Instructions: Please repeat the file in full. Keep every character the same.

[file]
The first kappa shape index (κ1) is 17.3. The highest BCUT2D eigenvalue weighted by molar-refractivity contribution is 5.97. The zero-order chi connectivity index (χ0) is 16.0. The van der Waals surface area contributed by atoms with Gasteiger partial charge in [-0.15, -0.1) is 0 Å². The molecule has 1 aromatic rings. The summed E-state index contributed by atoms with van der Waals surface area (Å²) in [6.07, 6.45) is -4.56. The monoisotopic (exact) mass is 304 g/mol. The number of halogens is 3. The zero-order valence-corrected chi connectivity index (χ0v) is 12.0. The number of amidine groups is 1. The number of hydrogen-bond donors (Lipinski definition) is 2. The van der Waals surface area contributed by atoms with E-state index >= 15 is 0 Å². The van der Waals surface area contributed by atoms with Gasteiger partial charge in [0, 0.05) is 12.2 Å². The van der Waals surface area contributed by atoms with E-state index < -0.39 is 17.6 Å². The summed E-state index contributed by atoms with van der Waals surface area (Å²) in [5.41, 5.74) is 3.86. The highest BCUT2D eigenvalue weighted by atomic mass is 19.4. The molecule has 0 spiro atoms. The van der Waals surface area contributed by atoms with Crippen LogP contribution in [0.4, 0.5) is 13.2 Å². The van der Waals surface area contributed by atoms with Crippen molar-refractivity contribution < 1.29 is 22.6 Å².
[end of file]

The first kappa shape index (κ1) is 17.3. The highest BCUT2D eigenvalue weighted by molar-refractivity contribution is 5.97. The zero-order chi connectivity index (χ0) is 16.0. The van der Waals surface area contributed by atoms with Gasteiger partial charge in [-0.15, -0.1) is 0 Å². The molecule has 1 aromatic rings. The summed E-state index contributed by atoms with van der Waals surface area (Å²) in [6.07, 6.45) is -4.56. The monoisotopic (exact) mass is 304 g/mol. The number of halogens is 3. The zero-order valence-corrected chi connectivity index (χ0v) is 12.0. The number of amidine groups is 1. The number of hydrogen-bond donors (Lipinski definition) is 2. The van der Waals surface area contributed by atoms with E-state index >= 15 is 0 Å². The van der Waals surface area contributed by atoms with Gasteiger partial charge in [0, 0.05) is 12.2 Å². The van der Waals surface area contributed by atoms with E-state index < -0.39 is 17.6 Å². The summed E-state index contributed by atoms with van der Waals surface area (Å²) in [5.41, 5.74) is 3.86. The highest BCUT2D eigenvalue weighted by atomic mass is 19.4. The molecule has 0 spiro atoms. The van der Waals surface area contributed by atoms with Crippen LogP contribution in [0.4, 0.5) is 13.2 Å². The van der Waals surface area contributed by atoms with Crippen molar-refractivity contribution < 1.29 is 22.6 Å².